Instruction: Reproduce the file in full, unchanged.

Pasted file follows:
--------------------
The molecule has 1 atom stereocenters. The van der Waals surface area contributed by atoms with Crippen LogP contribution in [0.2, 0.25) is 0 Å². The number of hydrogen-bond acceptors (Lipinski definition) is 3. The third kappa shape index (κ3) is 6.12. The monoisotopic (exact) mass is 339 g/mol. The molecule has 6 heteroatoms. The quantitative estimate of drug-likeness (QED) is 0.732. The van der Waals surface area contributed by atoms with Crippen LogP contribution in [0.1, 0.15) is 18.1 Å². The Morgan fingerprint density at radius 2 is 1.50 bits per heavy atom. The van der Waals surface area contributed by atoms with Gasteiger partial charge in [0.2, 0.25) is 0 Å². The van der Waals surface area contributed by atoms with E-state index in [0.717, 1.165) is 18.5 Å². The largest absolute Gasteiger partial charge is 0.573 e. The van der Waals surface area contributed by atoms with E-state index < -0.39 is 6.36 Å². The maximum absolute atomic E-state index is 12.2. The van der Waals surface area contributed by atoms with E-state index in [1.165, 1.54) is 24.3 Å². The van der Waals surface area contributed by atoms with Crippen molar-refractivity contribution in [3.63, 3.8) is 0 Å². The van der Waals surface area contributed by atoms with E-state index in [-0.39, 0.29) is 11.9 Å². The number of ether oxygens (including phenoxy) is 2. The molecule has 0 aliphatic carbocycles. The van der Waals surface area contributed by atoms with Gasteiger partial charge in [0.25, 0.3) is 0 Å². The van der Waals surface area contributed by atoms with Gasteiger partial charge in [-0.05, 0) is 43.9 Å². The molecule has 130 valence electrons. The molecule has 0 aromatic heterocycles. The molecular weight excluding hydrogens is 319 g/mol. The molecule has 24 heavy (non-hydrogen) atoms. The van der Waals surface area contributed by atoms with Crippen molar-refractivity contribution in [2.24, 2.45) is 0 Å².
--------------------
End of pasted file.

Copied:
The molecule has 1 atom stereocenters. The van der Waals surface area contributed by atoms with Crippen LogP contribution in [0.2, 0.25) is 0 Å². The number of hydrogen-bond acceptors (Lipinski definition) is 3. The third kappa shape index (κ3) is 6.12. The monoisotopic (exact) mass is 339 g/mol. The molecule has 6 heteroatoms. The quantitative estimate of drug-likeness (QED) is 0.732. The van der Waals surface area contributed by atoms with Crippen LogP contribution in [0.1, 0.15) is 18.1 Å². The Morgan fingerprint density at radius 2 is 1.50 bits per heavy atom. The van der Waals surface area contributed by atoms with Gasteiger partial charge in [0.2, 0.25) is 0 Å². The van der Waals surface area contributed by atoms with E-state index in [0.717, 1.165) is 18.5 Å². The largest absolute Gasteiger partial charge is 0.573 e. The van der Waals surface area contributed by atoms with E-state index < -0.39 is 6.36 Å². The maximum absolute atomic E-state index is 12.2. The van der Waals surface area contributed by atoms with E-state index in [1.165, 1.54) is 24.3 Å². The van der Waals surface area contributed by atoms with Crippen molar-refractivity contribution in [3.63, 3.8) is 0 Å². The van der Waals surface area contributed by atoms with E-state index in [-0.39, 0.29) is 11.9 Å². The number of ether oxygens (including phenoxy) is 2. The molecule has 0 aliphatic carbocycles. The van der Waals surface area contributed by atoms with Gasteiger partial charge in [0.25, 0.3) is 0 Å². The van der Waals surface area contributed by atoms with Gasteiger partial charge in [-0.05, 0) is 43.9 Å². The molecule has 130 valence electrons. The molecule has 0 aromatic heterocycles. The molecular weight excluding hydrogens is 319 g/mol. The molecule has 24 heavy (non-hydrogen) atoms. The van der Waals surface area contributed by atoms with Crippen molar-refractivity contribution in [2.24, 2.45) is 0 Å².